Dr John Blaxland is a Senior Fellow at the Strategic and Defence Studies Centre, ANU.
I note Hugh White's response to the comments by Jeffrey Grey and Al Palazzo on East Timor and it strikes me how different perspectives can be from Canberra (where Hugh was based at the time) when compared to the units in the field.
I was the Brigade Intelligence Officer with Headquarters 3 Brigade which deployed from Townsville to East Timor on 19 September 1999. I can assure Hugh the plausible scenarios we were considering involved the militia conducting actions deniable by the authorities that could have resulted in significant Australian casualties. Medical planning allowed for such a scenario but the logistics support capabilities available relied on the situation remaining benign. That part was a gamble.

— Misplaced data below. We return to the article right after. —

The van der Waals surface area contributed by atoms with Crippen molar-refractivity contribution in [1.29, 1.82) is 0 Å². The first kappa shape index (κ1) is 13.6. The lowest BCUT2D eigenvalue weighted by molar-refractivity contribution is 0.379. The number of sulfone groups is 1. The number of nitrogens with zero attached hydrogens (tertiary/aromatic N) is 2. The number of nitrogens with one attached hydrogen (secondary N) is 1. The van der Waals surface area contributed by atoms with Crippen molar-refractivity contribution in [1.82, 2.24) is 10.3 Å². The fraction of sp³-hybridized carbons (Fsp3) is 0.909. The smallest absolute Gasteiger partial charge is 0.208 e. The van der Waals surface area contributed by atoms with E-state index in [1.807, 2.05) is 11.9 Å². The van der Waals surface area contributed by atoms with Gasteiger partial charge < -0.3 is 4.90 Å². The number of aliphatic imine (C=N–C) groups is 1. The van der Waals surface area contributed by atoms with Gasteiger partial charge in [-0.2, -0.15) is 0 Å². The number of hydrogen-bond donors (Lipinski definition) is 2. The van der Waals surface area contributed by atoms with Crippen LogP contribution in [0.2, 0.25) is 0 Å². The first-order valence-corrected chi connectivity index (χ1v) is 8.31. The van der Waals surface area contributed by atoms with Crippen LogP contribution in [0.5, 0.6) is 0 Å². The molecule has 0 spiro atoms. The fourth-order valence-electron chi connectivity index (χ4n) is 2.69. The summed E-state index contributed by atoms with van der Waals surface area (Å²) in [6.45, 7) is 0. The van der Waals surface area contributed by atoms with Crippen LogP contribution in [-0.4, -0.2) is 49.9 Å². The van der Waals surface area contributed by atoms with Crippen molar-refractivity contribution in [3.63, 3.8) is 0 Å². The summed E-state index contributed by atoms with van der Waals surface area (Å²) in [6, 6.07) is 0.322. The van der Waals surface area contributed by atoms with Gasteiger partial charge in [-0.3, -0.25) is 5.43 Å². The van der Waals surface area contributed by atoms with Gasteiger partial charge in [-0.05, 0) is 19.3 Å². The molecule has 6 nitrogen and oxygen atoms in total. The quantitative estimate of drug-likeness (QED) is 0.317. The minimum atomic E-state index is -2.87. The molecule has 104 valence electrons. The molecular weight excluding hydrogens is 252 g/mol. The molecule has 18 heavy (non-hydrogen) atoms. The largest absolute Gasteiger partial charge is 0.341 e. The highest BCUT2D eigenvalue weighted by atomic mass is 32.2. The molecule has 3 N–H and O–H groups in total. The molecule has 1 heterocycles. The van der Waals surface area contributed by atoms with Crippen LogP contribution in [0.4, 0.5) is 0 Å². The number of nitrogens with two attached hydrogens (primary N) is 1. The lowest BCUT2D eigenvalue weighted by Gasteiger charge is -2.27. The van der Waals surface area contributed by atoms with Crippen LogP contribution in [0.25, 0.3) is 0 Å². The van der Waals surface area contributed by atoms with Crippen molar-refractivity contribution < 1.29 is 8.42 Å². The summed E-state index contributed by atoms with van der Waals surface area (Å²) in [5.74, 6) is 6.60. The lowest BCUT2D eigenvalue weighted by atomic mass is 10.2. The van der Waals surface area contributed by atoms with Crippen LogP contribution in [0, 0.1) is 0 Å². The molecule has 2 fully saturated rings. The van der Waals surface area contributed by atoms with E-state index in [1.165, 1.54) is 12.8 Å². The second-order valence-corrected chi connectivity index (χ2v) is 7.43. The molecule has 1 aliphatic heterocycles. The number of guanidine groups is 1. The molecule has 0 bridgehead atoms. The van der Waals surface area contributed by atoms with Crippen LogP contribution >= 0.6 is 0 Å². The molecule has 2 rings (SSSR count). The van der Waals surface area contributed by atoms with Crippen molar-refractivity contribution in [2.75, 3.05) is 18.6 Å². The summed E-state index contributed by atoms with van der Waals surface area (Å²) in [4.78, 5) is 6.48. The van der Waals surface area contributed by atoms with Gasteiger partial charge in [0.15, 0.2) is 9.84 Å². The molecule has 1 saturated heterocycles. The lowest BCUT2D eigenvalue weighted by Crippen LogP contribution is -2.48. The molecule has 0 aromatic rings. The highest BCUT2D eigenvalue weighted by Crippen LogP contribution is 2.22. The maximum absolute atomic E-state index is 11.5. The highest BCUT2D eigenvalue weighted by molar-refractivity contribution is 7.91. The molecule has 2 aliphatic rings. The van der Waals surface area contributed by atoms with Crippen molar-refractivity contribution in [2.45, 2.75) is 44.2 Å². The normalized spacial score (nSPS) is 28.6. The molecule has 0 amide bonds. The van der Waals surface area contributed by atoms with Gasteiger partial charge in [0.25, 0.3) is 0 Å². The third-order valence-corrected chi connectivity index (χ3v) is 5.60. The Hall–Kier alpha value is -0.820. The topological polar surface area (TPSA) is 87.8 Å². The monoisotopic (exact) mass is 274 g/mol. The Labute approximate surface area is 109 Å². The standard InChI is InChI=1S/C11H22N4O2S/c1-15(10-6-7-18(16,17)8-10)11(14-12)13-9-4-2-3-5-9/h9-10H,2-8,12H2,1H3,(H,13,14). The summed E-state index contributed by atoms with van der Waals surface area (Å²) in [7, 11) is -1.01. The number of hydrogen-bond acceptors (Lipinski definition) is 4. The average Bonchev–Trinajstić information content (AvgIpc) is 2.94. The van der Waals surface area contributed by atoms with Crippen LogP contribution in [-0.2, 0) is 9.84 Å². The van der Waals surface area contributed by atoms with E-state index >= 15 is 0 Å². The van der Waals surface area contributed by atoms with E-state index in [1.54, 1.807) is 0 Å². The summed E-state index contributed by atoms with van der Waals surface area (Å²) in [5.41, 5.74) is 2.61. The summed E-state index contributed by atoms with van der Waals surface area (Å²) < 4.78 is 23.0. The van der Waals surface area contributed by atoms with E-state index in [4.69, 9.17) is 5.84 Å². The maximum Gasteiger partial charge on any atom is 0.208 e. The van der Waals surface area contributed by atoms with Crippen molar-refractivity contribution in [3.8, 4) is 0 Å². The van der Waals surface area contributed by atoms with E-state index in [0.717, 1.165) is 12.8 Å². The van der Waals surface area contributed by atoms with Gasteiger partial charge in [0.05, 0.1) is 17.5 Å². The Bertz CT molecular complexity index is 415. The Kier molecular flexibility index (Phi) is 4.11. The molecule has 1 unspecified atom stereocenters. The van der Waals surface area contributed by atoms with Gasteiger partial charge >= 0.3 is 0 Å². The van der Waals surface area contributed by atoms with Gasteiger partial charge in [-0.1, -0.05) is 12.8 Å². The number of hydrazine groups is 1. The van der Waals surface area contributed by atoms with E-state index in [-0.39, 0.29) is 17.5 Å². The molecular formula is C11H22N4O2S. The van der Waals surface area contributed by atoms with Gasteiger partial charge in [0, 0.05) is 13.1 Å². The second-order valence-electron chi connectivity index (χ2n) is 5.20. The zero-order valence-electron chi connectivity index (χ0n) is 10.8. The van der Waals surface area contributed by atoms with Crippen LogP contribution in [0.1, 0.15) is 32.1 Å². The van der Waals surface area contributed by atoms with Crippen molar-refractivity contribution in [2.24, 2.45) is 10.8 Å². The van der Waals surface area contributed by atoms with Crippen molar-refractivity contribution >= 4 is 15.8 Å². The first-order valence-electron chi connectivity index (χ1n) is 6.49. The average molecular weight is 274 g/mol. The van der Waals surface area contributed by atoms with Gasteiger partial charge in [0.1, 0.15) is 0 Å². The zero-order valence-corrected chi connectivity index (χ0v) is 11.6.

I agree the Howard Government would not have agreed to send troops without Indonesian endorsement. That was not in question. The question was what would happen with the militias after we got there? No one could be entirely sure that the band of thugs who had razed large swathes of the country wouldn't turn on us as we arrived.
Thankfully, the professionalism of the Indonesian military and commonsense on all sides shone through. Nonetheless, I think it remains fair to say that it was, indeed, 'a near run thing'. The ADF should have been able to deal with a militia threat should it have materialised. The preceding 'lean years' for the ADF meant that wasn't certain.
Photo courtesy of the Defence Department.